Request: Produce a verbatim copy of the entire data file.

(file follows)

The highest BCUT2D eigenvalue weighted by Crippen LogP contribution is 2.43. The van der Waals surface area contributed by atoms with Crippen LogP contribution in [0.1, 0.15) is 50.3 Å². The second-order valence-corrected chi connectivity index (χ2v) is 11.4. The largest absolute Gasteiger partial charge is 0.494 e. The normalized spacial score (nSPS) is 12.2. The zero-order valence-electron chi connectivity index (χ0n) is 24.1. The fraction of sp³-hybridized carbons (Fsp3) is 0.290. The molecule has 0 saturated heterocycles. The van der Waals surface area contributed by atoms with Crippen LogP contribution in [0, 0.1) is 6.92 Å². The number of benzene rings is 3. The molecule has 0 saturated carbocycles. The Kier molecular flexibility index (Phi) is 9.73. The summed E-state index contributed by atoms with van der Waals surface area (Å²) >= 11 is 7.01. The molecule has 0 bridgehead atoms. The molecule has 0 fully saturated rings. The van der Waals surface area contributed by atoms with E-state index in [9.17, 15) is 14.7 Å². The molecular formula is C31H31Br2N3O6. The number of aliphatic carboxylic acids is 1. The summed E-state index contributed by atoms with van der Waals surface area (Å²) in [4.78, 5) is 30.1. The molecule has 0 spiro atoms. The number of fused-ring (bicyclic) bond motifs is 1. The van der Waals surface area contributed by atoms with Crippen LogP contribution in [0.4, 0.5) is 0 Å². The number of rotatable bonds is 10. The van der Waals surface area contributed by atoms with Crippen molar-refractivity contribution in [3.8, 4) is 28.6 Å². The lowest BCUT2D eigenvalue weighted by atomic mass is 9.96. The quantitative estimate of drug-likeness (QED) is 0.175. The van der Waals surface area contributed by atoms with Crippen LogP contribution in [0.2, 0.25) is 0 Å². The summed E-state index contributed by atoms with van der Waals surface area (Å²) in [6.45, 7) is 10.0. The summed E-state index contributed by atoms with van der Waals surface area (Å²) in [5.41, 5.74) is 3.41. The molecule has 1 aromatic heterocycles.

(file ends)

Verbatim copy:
The highest BCUT2D eigenvalue weighted by Crippen LogP contribution is 2.43. The van der Waals surface area contributed by atoms with Crippen LogP contribution in [0.1, 0.15) is 50.3 Å². The second-order valence-corrected chi connectivity index (χ2v) is 11.4. The largest absolute Gasteiger partial charge is 0.494 e. The normalized spacial score (nSPS) is 12.2. The zero-order valence-electron chi connectivity index (χ0n) is 24.1. The fraction of sp³-hybridized carbons (Fsp3) is 0.290. The molecule has 0 saturated heterocycles. The van der Waals surface area contributed by atoms with Crippen LogP contribution in [0, 0.1) is 6.92 Å². The number of benzene rings is 3. The molecule has 0 saturated carbocycles. The Kier molecular flexibility index (Phi) is 9.73. The summed E-state index contributed by atoms with van der Waals surface area (Å²) >= 11 is 7.01. The molecule has 0 bridgehead atoms. The molecule has 0 fully saturated rings. The van der Waals surface area contributed by atoms with E-state index in [9.17, 15) is 14.7 Å². The molecular formula is C31H31Br2N3O6. The number of aliphatic carboxylic acids is 1. The summed E-state index contributed by atoms with van der Waals surface area (Å²) in [4.78, 5) is 30.1. The molecule has 0 spiro atoms. The number of fused-ring (bicyclic) bond motifs is 1. The van der Waals surface area contributed by atoms with Crippen LogP contribution in [0.4, 0.5) is 0 Å². The number of rotatable bonds is 10. The van der Waals surface area contributed by atoms with Crippen molar-refractivity contribution in [3.8, 4) is 28.6 Å². The lowest BCUT2D eigenvalue weighted by atomic mass is 9.96. The quantitative estimate of drug-likeness (QED) is 0.175. The van der Waals surface area contributed by atoms with Crippen LogP contribution in [0.2, 0.25) is 0 Å². The summed E-state index contributed by atoms with van der Waals surface area (Å²) in [6.45, 7) is 10.0. The summed E-state index contributed by atoms with van der Waals surface area (Å²) in [5.41, 5.74) is 3.41. The molecule has 1 aromatic heterocycles.